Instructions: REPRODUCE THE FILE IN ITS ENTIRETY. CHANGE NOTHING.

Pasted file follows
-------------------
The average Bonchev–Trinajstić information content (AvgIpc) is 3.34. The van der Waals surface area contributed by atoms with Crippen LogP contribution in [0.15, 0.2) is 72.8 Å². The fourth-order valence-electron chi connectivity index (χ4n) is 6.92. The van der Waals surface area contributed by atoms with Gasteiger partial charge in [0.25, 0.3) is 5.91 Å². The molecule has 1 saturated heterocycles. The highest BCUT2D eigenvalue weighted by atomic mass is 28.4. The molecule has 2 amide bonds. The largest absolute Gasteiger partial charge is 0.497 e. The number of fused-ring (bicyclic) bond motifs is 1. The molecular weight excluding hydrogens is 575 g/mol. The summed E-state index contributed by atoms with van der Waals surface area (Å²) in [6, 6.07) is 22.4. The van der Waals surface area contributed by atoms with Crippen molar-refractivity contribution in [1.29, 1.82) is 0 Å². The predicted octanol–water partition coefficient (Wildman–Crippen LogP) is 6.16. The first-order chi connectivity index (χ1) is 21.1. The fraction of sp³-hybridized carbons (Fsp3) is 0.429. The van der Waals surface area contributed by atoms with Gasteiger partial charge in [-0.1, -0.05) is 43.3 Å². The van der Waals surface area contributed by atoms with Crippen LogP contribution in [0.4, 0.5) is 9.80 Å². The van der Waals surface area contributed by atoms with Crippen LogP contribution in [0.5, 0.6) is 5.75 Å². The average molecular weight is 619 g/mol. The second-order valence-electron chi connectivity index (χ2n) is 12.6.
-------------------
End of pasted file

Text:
The average Bonchev–Trinajstić information content (AvgIpc) is 3.34. The van der Waals surface area contributed by atoms with Crippen LogP contribution in [0.15, 0.2) is 72.8 Å². The fourth-order valence-electron chi connectivity index (χ4n) is 6.92. The van der Waals surface area contributed by atoms with Gasteiger partial charge in [0.25, 0.3) is 5.91 Å². The molecule has 1 saturated heterocycles. The highest BCUT2D eigenvalue weighted by atomic mass is 28.4. The molecule has 2 amide bonds. The largest absolute Gasteiger partial charge is 0.497 e. The number of fused-ring (bicyclic) bond motifs is 1. The molecular weight excluding hydrogens is 575 g/mol. The summed E-state index contributed by atoms with van der Waals surface area (Å²) in [6, 6.07) is 22.4. The van der Waals surface area contributed by atoms with Crippen molar-refractivity contribution in [1.29, 1.82) is 0 Å². The predicted octanol–water partition coefficient (Wildman–Crippen LogP) is 6.16. The first-order chi connectivity index (χ1) is 21.1. The fraction of sp³-hybridized carbons (Fsp3) is 0.429. The van der Waals surface area contributed by atoms with Gasteiger partial charge in [-0.1, -0.05) is 43.3 Å². The van der Waals surface area contributed by atoms with Crippen LogP contribution in [0.4, 0.5) is 9.80 Å². The van der Waals surface area contributed by atoms with Crippen LogP contribution in [0.5, 0.6) is 5.75 Å². The average molecular weight is 619 g/mol. The second-order valence-electron chi connectivity index (χ2n) is 12.6.